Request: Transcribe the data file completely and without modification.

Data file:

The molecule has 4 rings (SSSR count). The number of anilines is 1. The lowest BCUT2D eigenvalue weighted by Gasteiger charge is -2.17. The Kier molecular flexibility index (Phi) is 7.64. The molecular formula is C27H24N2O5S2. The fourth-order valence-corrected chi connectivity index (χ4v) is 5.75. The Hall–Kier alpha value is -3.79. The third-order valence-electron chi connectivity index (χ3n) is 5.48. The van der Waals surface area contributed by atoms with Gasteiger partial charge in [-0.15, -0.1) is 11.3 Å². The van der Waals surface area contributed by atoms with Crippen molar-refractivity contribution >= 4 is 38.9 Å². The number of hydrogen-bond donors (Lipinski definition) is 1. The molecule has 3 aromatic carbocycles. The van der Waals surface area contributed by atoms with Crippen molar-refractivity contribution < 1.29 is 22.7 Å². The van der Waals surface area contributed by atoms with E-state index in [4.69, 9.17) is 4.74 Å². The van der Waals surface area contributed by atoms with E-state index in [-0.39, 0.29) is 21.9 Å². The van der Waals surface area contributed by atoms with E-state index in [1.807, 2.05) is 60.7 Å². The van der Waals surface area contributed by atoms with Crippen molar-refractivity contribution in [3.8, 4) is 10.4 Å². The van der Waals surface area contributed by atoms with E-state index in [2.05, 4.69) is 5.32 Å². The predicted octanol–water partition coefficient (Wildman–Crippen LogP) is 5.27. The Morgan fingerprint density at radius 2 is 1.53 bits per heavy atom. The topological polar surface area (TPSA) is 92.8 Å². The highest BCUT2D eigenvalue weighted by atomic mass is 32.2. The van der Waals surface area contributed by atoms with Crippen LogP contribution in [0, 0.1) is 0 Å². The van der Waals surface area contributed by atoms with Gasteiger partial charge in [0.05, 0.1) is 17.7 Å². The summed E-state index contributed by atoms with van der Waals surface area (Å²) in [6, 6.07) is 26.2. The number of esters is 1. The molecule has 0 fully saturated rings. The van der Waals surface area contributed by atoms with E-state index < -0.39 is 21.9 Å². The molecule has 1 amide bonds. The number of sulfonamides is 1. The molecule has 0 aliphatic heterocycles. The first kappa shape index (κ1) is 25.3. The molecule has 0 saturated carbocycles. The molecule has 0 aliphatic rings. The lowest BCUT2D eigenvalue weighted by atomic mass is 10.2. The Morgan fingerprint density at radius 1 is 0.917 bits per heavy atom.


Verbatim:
The molecule has 4 rings (SSSR count). The number of anilines is 1. The lowest BCUT2D eigenvalue weighted by Gasteiger charge is -2.17. The Kier molecular flexibility index (Phi) is 7.64. The molecular formula is C27H24N2O5S2. The fourth-order valence-corrected chi connectivity index (χ4v) is 5.75. The Hall–Kier alpha value is -3.79. The third-order valence-electron chi connectivity index (χ3n) is 5.48. The van der Waals surface area contributed by atoms with Gasteiger partial charge in [-0.15, -0.1) is 11.3 Å². The van der Waals surface area contributed by atoms with Crippen molar-refractivity contribution >= 4 is 38.9 Å². The number of hydrogen-bond donors (Lipinski definition) is 1. The molecule has 3 aromatic carbocycles. The van der Waals surface area contributed by atoms with Crippen molar-refractivity contribution < 1.29 is 22.7 Å². The van der Waals surface area contributed by atoms with E-state index in [4.69, 9.17) is 4.74 Å². The van der Waals surface area contributed by atoms with E-state index in [-0.39, 0.29) is 21.9 Å². The van der Waals surface area contributed by atoms with E-state index in [1.807, 2.05) is 60.7 Å². The van der Waals surface area contributed by atoms with Crippen molar-refractivity contribution in [3.8, 4) is 10.4 Å². The van der Waals surface area contributed by atoms with E-state index in [2.05, 4.69) is 5.32 Å². The predicted octanol–water partition coefficient (Wildman–Crippen LogP) is 5.27. The Morgan fingerprint density at radius 2 is 1.53 bits per heavy atom. The topological polar surface area (TPSA) is 92.8 Å². The highest BCUT2D eigenvalue weighted by atomic mass is 32.2. The van der Waals surface area contributed by atoms with Crippen LogP contribution in [0, 0.1) is 0 Å². The van der Waals surface area contributed by atoms with Gasteiger partial charge in [0.05, 0.1) is 17.7 Å². The summed E-state index contributed by atoms with van der Waals surface area (Å²) in [6, 6.07) is 26.2. The number of esters is 1. The molecule has 0 fully saturated rings. The van der Waals surface area contributed by atoms with E-state index < -0.39 is 21.9 Å². The molecule has 1 amide bonds. The number of sulfonamides is 1. The molecule has 0 aliphatic heterocycles. The first kappa shape index (κ1) is 25.3. The molecule has 0 saturated carbocycles. The molecule has 0 aliphatic rings. The lowest BCUT2D eigenvalue weighted by atomic mass is 10.2. The Morgan fingerprint density at radius 1 is 0.917 bits per heavy atom.